In theory, Aderholt cast the deciding vote, since the House of Representatives approved CAFTA 217 to 215. But as often is the case in the world of politics, reality is a little more convoluted than perception. In fact, both Cole and Shugart praised Aderholt’s handling of what they say was a difficult situation.

“I feel like our congressional contingent responded well to us,” Shugart says. “We lobbied them a number of times. They were very approachable and responsive to our needs. I know Robert Aderholt fought CAFTA until the last minute.”

Aderholt’s office did not respond to an interview request for this story. According to Cole, Aderholt changed his vote on CAFTA to try to gain some concessions from President George W. Bush’s administration to help the hosiery industry once it became evident the legislation was going to pass one way or another.

“I was dealing with Congressman Aderholt, Secretary of Commerce (Miguel) Gutierrez and U.S. Trade Ambassador Rob Portman the night CAFTA passed. We were all on the telephone during this vote,” Cole says. “Congressman Aderholt called me and said Ambassador Portman and Secretary Gutierrez wanted to know what it would take to get his vote on this bill, to get the sock industry to support it. He said there were four other congressmen waiting and wanting to talk with Portman, but that we had the first chance.

“I had a letter from the Secretary stating they would put a moratorium on socks for five years, and then phase out the quotas and tariffs at 20 percent each year for the next five years. That would give the sock industry a little leeway to realize that this is coming, and we have to start branching out and doing business in other countries. But all this was going to be after-the-fact.”

Railroad tracks run in front of the city’s oldest mill, now closed.

 

Few of the promises actually panned out. For example, the moratorium on tariffs lasted only two years, not five. Still, Cole says he believes Aderholt made the right decision in trying to salvage something for the sock industry out of what he says was the inevitable passage of CAFTA.

“I told (Aderholt) that based on this letter saying what the Commerce Department would do, we’d be far better off for him to vote for it and us get something, than for him to vote no and the next congressman votes for it and we get nothing,” Cole says. “Politically he still gets a lot of heat for it, but I think he has gotten a bum rap. In my opinion, Congressman Aderholt did everything possible to help our sock industry.”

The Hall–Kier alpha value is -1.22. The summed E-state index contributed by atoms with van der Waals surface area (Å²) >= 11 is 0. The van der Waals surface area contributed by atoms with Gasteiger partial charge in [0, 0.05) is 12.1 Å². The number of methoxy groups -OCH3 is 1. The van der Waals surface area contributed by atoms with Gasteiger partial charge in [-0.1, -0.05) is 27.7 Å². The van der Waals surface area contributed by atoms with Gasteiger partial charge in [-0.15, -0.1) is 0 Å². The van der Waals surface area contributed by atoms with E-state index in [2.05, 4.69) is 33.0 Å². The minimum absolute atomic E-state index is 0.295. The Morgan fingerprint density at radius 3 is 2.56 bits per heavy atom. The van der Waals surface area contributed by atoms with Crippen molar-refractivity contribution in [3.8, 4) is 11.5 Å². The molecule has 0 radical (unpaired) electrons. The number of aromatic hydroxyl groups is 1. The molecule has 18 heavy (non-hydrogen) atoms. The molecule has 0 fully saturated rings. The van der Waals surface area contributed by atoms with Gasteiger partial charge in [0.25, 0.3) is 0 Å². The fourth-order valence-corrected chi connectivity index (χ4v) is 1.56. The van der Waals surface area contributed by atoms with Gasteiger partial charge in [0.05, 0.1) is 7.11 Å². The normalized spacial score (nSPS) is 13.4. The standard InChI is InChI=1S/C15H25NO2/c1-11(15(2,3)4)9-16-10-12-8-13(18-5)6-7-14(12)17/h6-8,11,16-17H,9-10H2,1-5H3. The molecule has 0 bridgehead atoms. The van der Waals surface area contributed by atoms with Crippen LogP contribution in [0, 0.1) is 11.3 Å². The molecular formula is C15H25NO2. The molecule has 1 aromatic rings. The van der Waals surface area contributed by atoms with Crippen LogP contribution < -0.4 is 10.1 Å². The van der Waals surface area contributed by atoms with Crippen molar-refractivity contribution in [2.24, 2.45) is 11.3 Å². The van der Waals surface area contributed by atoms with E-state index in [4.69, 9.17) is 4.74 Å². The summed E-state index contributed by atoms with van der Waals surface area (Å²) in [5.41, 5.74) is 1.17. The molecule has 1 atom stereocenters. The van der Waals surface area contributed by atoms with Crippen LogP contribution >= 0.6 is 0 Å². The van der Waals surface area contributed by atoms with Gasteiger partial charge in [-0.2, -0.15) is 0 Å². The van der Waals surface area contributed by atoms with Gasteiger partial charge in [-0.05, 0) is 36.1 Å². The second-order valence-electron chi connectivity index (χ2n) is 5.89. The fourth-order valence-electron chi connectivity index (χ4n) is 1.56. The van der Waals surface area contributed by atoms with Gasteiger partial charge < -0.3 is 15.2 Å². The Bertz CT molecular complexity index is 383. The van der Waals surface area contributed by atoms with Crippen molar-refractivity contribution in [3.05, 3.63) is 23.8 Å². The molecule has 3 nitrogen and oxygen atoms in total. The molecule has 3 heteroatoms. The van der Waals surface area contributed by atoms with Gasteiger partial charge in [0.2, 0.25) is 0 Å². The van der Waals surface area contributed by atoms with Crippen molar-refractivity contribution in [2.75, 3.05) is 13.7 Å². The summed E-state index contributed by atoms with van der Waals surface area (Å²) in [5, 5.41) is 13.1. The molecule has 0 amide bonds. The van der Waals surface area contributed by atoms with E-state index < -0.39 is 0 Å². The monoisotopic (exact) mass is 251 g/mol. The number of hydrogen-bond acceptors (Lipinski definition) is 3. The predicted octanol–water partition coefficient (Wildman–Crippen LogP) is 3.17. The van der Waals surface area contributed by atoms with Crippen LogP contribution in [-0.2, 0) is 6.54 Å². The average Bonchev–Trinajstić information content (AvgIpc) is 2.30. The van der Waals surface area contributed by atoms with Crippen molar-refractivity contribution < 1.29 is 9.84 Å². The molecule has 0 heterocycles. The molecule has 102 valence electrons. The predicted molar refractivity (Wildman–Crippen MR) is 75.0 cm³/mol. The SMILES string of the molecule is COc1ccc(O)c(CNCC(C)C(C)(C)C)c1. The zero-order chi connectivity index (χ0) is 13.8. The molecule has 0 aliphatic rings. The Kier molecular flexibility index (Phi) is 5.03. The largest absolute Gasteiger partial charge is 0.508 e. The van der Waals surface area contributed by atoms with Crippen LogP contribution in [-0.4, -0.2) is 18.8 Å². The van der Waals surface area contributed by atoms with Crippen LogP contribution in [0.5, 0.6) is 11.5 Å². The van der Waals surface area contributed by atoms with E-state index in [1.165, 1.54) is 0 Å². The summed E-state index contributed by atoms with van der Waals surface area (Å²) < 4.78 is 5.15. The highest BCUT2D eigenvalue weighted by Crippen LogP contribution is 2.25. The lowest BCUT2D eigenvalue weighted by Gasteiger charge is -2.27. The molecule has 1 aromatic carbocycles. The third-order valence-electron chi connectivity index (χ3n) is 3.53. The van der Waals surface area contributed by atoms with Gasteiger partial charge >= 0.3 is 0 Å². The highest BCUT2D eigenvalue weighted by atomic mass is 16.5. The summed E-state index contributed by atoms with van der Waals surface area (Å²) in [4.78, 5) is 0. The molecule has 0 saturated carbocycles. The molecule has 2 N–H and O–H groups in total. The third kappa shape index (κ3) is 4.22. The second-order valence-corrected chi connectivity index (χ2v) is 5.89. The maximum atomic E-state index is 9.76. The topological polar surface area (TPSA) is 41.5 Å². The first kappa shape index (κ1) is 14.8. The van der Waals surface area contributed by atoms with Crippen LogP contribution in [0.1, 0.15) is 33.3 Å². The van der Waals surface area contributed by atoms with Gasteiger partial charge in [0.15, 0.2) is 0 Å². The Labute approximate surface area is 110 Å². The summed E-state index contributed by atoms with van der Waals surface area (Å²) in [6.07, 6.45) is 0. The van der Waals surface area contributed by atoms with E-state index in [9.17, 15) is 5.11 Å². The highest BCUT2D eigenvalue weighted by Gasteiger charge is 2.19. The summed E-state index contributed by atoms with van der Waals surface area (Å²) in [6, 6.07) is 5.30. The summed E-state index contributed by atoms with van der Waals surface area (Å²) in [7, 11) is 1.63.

Besides, Wright says he is not sure that CAFTA by itself led to the demise of the Fort Payne sock industry, though it might have been the domino that set up the big fall. He said that took place two years later, in 2007, when Montreal-based Gildan Activewear acquired V.I. Prewett & Son, a Fort Payne supplier of socks that had annual sales of nearly $200 million.

“Prewett was by far the largest hosiery mill in Alabama and one of the largest
in the country, and they had all these feeder mills and subcontractors whose only customer was Prewett,” Wright says. “They were shipping 150,000 packs of socks a week, and within six months of that deal going through (with Gildan), every one of those socks went to Honduras.

“I don’t think Gildan would have been interested in buying Prewett if CAFTA hadn’t passed. It may have happened anyway, but CAFTA certainly made it easier. And when that happened, we all pretty much knew the writing was on the wall.”

A handful of sock manufacturers, such as Soft Touch and Cooper Hosiery Mills, have survived in Fort Payne, and some smaller niche manufacturers, such as Zkano, have cropped up in recent years. Wright says Soft Touch is coming off its best year since 2007, with nearly $5 million in sales, including exports to Saudi Arabia.

“What saved us was we had a direct-sales customer base, plus we had our own finishing mill,” Wright says. “A lot of the mills would just send raw socks off the machine to Prewett, and Prewett would bleach it, finish it, package it and sell it. When Gildan bought Prewett, that was the end of that. So the ones that didn’t have direct-sales contacts or finishing capabilities, they were almost automatically out.

“We survived, but barely. We just hung on. We had some loyal customers, and then were able to slowly grow it. We managed to keep our head above water until things got better.”

However, while the situation may have improved, things will never again be like they once were, back when Fort Payne proudly proclaimed itself to be “The Sock Capital of the World.”

“It’s a hard thing to look back on,” Shugart says. “The hosiery industry in Fort Payne has fed, clothed and educated a lot of folks over a number of generations. And to see that decimated to what it is now, it just breaks your heart.”

Cary Estes and Cary Norton are freelance contributors to Business Alabama. Both are based in Birmingham.